One of the things I enjoy about travel is the chance to dip into the world of big-company messaging and watch for trends. At home, I tend not to buy a lot of the mainstream brands so I don’t know what they’re up to.
My breakfast this morning included items from General Mills (Cheerios) and Lipton, both of which left me scratching my head in wonder that in this day and age, and with all the resources at their disposal, so many big companies still don’t have a clue.
General Mills greets me with a big banner on the front of the box telling me that I can win a free box of Cheerios if I turn over the box.
On the back, it directs me to go register on a website, and hints that there’s some connection to heart health (which Cheerios has used as a marketing point for many years).
I give General Mills points for figuring out how to reach the target audience. Presumably, pretty much everyone reading the back of a Cheerios box is a consumer and/or purchaser of the product. Also, General Mills scores points for attempting at least some weak level of consumer involvement.
But the offer is too weak. Let me get this straight: you want me to take time out of my day, type in a 21-character domain name, and then register on your site…for the possibility (not certainty) that I might be lucky enough to win a $3 box of cereal? For that, I’m going to take time away from productive work and expose myself to marketing messages from now until Doomsday?
The offer is not compelling enough for me, at least. The benefits are theoretical but the cost to me is real. You want my registration for a giveaway? Make it worth my while. A chance to win an iPad might coax my name and e-mail out of me. A sweepstakes for a box of cereal, not so much.
Oddly enough, the site itself makes a better offer: $4 in coupons for everyone registering, AND the chance to win a cereal box.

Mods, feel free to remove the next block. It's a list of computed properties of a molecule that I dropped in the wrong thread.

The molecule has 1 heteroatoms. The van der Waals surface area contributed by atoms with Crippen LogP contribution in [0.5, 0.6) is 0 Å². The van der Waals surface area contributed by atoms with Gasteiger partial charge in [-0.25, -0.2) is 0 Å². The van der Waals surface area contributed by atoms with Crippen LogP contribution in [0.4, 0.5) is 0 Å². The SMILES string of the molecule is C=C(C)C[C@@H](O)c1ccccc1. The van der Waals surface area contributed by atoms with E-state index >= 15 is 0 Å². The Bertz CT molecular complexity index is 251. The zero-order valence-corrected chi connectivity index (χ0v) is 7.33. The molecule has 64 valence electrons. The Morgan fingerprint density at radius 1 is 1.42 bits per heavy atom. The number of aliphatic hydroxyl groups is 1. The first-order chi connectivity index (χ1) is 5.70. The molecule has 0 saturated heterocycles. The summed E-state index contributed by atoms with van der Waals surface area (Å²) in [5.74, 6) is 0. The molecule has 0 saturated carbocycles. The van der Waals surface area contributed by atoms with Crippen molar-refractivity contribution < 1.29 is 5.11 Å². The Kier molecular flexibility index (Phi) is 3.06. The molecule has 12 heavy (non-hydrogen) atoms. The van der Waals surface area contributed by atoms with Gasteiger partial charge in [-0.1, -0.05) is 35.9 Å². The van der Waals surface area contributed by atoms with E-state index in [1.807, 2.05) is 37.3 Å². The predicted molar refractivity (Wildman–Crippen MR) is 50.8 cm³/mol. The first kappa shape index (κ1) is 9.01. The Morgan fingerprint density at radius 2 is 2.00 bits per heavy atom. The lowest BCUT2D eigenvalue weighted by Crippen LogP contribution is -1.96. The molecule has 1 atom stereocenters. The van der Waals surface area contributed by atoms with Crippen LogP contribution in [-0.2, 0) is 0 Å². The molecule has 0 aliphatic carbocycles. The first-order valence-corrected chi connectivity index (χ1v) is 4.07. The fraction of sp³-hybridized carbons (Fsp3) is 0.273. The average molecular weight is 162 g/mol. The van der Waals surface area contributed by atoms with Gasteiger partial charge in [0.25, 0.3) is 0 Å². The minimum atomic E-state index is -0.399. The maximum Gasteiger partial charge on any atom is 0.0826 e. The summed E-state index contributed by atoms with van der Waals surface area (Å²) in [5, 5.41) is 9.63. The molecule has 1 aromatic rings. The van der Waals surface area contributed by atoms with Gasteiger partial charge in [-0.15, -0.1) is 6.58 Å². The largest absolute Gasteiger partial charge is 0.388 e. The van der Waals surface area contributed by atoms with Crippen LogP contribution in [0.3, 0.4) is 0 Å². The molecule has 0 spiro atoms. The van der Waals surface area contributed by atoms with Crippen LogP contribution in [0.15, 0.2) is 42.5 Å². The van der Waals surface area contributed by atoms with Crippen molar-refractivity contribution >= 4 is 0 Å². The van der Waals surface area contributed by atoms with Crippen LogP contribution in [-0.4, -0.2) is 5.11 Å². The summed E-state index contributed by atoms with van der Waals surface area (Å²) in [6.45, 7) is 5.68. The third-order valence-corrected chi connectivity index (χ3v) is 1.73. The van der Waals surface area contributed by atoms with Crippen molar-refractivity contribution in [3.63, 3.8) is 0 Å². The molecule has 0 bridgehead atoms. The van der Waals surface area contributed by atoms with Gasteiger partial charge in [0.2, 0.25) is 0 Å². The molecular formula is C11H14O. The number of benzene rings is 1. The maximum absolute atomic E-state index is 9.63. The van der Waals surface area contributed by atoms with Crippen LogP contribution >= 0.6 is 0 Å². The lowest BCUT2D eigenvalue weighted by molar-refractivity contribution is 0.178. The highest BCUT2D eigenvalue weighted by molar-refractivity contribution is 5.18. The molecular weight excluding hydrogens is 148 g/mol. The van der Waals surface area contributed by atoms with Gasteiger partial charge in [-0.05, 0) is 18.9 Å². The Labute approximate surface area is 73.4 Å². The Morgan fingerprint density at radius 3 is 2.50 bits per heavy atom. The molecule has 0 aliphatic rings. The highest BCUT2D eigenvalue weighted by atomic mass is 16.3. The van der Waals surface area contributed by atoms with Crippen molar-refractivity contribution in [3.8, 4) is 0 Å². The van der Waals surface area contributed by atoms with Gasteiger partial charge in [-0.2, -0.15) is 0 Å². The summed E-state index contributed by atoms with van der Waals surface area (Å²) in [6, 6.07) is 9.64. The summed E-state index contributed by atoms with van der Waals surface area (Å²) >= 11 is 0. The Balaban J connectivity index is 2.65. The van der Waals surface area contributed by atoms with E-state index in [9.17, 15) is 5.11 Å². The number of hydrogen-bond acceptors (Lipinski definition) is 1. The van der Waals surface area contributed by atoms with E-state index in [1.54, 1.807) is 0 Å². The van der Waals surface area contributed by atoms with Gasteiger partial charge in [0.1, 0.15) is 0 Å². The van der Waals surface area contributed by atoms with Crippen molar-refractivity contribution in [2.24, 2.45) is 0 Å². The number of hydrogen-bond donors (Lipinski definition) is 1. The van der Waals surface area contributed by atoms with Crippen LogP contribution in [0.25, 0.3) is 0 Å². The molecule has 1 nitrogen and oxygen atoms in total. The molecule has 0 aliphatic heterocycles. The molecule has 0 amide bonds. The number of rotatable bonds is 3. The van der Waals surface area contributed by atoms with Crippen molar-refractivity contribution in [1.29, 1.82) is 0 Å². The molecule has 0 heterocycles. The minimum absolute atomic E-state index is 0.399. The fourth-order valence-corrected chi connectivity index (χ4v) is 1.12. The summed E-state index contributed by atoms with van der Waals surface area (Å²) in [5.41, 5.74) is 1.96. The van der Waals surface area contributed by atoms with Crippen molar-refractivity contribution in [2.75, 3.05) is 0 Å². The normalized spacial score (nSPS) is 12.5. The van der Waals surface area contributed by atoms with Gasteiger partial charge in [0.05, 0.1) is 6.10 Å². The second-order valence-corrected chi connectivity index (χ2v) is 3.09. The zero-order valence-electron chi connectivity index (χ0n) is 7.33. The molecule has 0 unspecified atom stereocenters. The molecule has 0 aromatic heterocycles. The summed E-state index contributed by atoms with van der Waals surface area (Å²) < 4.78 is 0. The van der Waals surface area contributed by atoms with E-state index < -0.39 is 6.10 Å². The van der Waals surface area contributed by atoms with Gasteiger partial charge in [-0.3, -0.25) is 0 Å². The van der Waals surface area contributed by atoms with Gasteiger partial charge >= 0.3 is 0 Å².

Part 2 of my breakfast: a cup of Lipton peppermint tea. On the teabag tag: this trademarked phrase: “Lipton tea can do that.”
Huh?? Now I’m the one who has no clue. What can it do? For whom? Who cares? This one was not even compelling enough to get me to click over to lipton.com in the interest of research (to write about what I found there in this blog). It is so lame I’m not even going to bother.
Adding to my resistance: on the tea bag envelope, it says “Feel everything becoming alright.”
First of all, proper English is important to me. “Alright” is not proper. When discussing making things better, it should be “all right.” But again, there’s nothing here to convince me to click. Where’s the call to action? Where’s anything that relates to me as a peppermint tea drinker, an herbal tea drinker, or even a tea drinker? Where’s the differentiation?
Not to pick on these two companies–I could name hundreds of examples of companies whose marketing departments utterly squander their chance to move the discourse forward. But to have two in the same breakfast struck me as worth writing about.
(Cheerios and the Lipton slogan are trademarks of their respective owners.)